Friday, January 21, 2011

Green Hills neighborhood leader's dispatch on double standards during last Tuesday night's Fairground public hearing

Charlotte Cooper sent me the following message the day after she went to the Courthouse to observe Metro Council consideration of the Mayor's Fairgrounds plan. She pointed out some important and unbalanced power dynamics that I missed from my live-blogging perspective while watching it on Metro 3.

Charlotte is a long-time advocate for her Green Hills neighborhood, so she is attuned to local politics and offers a simultaneously significant and troubling point-of-view:

I was in attendance, in the council chamber. One thing I did not see in your "live blog" was how the red shirt [opponents of Mayor's plan] speakers were treated. The yellow shirts [supporters of Mayor's plan] were allowed to line up their speakers in any fashion they wanted. When it was time for the opponents (red shirts) to speak [Vice Mayor Diane Neighbors] announced a change in lining up - starting with the back row of the chamber.
Photo credit: CM Jamie Hollin
It was pointed out neighbors of the Fairgrounds were lined up in the hall to speak, but VM Neighbors said no, security had requested they start with the back row and work their way up. So who runs the public hearing - VM or security? By the time we got half way up the rows, Save My Fairgrounds leadership knew we had the votes to win with the [Jason] Holleman amendment [to remove Mayor's prohibition against racing], so they asked that we close down the public hearing and get on with the voting. Most of the individuals who did speak were racers, but rest assured there were many others (including a number of neighbors) who had perspectives for saving all of the Fairgrounds other than just the racing perspective. I really hate that the members and public did not get to hear us, but if the public hearing had gone on for another hour or two, we ran the risk that one or two council members might have left before the vote, taking their vote with them.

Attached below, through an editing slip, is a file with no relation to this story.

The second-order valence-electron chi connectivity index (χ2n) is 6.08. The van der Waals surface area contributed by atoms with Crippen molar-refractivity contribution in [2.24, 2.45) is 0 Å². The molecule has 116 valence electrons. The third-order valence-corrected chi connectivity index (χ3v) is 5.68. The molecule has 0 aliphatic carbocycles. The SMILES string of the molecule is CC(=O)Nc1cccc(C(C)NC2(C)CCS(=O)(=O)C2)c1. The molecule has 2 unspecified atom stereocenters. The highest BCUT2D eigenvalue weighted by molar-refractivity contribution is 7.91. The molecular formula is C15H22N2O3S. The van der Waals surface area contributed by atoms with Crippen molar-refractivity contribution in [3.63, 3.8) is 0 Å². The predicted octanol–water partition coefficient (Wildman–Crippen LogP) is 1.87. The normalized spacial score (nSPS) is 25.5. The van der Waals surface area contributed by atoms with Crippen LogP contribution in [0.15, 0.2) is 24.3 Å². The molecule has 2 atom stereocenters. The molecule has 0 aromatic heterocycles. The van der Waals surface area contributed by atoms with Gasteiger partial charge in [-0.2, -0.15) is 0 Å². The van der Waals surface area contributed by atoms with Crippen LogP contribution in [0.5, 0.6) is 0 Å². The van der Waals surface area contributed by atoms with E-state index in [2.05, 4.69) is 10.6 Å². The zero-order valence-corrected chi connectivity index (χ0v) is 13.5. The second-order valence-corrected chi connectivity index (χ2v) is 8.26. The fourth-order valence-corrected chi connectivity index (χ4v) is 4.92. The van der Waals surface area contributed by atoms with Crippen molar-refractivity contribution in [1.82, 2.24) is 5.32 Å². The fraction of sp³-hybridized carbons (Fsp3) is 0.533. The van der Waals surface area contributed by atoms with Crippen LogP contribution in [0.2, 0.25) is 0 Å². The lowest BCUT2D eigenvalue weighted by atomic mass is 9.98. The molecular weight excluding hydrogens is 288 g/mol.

I just wanted you to have the facts; I expect there will be spin about the number of "red shirt" speakers versus "yellow shirt" speakers.

Regardless of how the results of this public hearing are spun into dominant narratives by the Mayor's supporters or by the Dean-friendly local media, contrasting perspectives like Charlotte's still need to be publicized and passed on for the sake of fact-checking the narrative. There were a significant number of Davidson County neighborhood leaders attending to speak against the Mayor's plan, despite the spin that the Mayor is supporting the neighborhoods with his Fairgrounds plan.


  1. Thank you Ms. Cooper, you hit the nail on the head. We have been treated this way from the very beginning. It's ashame that we get treated this way everytime that we go before the council but, I think the majority is starting to see us for what we really are. We are honest, hard working, dedicated famlies that all have this one thing in common. Shame on those who judge a book by it's cover.

  2. When the District-17 and long-term Davidson County "red shirts" tried to enter the room to speak - Diane Neighbors WOULDN'T LET THEM IN. Ostensibly for security purposes.

    She told the "red shirts" the order they had to speak in. And she didn't start with the front row of the Chamber. She didn't start with the people who came early so they could get a front-row seat & speak first. No, Diane Neighbors ORDERED the "red shirt" speakers to start with the back row of the chamber room.

    MANY Fairgrounds supporters from DISTRICT 17 were lined up to speak outside the door. Behind them were MANY long-time Davidson County residents were lined up - ready to speak. Behind them were many Davidson County residents, and behind them were many out-of-county supporters. You did not eventually hear them all because, in deference to the Council, the public speaking portion of the meeting was cut short.

    The "yellow shirts" were allowed to queue up the way they wanted. Leading with old ladies who were reading carefully-worded scripts. I believe the "yellow" shirts were part of SNAP - residents of South Nashville - not necessarily from District 17.

  3. FYI, Yellow Shirts were told to put people sitting in the Chamber in line first by Fire Marshall. Since there were not as many yellow shirts in the chamber, there was no need to go row by row. Fire Marshall was constantly telling yellow shirts to keep people from going passed the concrete pillar in the chamber. They also were trying to keep a walk way clear from the podium to the Exit. Fire Marshall had a tough job, glad I didn't have to do it.